NASA released the first spectacular full-colour images from the James Webb Space Telescope (JWST) this week. The images focus on five phenomena that are visible with the powerful telescope, highlighting its capabilities and shedding new light on some interesting corners of outer space.

One of the major accomplishments in this first batch of images is a huge photo of the deep universe, meaning instead of focusing on a specific nebula or planetary system, it’s a sweeping view that includes hundreds of many-coloured and variably-shaped objects. And because of the way space works, the images from further away are many billions of years old. NASA’s Eric Smith said in a JWST press briefing on Tuesday that the depth of the image dates back 13.4 or 13.5 billion years or more.

At the briefing, a reporter asked how these images are colour treated. NASA’s Klaus Pontoppidan, a James Webb Space Telescope project scientist, explained that these images aren’t colour-treated so much as they are shifted because they are infrared-coloured in space. That means “if you had infrared eyes,” Pontoppidan explained, “this may be what you would see.” The spectrum of light visible to human eyes is small and doesn’t include infrared, despite the fact that the infrared band is much larger than the band of visible light.

starforming region ngc 3324
This landscape of “mountains” and “valleys” speckled with glittering stars is actually the edge of a nearby, young, star-forming region called NGC 3324 in the Carina Nebula. Captured in infrared light by NASA’s new James Webb Space Telescope, this image reveals for the first time previously invisible areas of star birth.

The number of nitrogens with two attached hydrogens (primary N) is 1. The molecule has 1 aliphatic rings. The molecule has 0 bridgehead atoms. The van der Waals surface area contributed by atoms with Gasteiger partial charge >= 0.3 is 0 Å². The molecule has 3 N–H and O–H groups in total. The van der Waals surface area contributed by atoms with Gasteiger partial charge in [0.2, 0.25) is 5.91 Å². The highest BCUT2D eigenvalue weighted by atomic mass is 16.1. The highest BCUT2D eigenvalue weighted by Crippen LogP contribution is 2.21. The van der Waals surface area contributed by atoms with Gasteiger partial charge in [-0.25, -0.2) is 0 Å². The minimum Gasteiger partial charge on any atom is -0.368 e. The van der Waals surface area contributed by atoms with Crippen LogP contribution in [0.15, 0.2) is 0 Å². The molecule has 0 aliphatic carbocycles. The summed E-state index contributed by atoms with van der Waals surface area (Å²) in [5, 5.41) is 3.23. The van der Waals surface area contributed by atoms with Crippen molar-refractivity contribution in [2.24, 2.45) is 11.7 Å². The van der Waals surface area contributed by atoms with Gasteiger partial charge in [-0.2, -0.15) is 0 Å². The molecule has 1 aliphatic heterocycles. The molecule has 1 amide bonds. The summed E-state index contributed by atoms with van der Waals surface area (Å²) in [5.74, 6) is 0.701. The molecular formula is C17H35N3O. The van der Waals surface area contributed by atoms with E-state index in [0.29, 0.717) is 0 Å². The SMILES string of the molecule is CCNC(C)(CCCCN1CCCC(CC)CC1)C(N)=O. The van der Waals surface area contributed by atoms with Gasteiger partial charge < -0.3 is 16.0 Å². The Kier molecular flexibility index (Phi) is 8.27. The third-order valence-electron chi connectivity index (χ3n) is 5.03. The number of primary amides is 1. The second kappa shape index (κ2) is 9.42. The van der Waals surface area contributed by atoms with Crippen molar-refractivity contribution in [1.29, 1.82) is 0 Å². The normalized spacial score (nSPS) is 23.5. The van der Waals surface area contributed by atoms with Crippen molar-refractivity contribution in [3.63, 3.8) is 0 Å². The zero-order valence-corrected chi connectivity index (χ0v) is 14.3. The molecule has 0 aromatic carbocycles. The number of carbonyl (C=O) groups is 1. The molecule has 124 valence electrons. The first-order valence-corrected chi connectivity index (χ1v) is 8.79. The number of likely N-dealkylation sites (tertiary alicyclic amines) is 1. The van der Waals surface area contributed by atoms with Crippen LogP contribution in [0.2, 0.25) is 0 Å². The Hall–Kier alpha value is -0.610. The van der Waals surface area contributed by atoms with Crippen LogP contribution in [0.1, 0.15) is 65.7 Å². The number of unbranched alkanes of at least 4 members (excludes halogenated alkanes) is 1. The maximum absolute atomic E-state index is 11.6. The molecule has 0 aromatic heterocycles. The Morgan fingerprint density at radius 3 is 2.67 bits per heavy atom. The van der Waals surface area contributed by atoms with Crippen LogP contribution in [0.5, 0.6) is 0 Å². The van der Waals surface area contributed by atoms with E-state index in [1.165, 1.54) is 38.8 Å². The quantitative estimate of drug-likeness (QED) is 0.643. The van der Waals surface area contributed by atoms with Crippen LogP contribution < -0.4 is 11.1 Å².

Another of the major images released is of the Southern Ring Nebula (pictured at the top of this story). This is a nebula that surrounds a dying star, all of which is about 2,000 light-years from Earth. Pontoppidan said this system is like a preview of our own solar system in about 5 billion years, because the star is very similar to what the sun will eventually become. The dying star is ejecting materials in layers, instead of the way larger stars might turn supernova.

“When stars like the sun die like this by pushing out their outer layers, they seed the galaxy with elements like carbon and oxygen, that’s where a lot of it comes from that we’re made of. It’s a life cycle. This is the end for this star, but it’s the beginning for other stars and systems,” Pontoppidan explained. “What Webb allows us to do is understand that in much greater detail. It’s a turbulent flow, there’s so many clumps and structures in there. That tells you how the star manages to push out these outer layers and how the physics work so we can understand how many elements come from these objects.”

And for those interested in citizen science, well, just a glance around Twitter will show you that people are already keen to examine these images and highlight the weird little blips they see. “Humans do galaxy classification better than machines,” NASA’s Jane Rigby, operations project science for the James Webb Space Telescope, said during the press conference. “We use the humans to try to train the machines. Finding weird stuff, many of the most interesting discoveries were found by amateurs.” That’s good news for all of you zooming in as far as you can and squinting at your computer screens.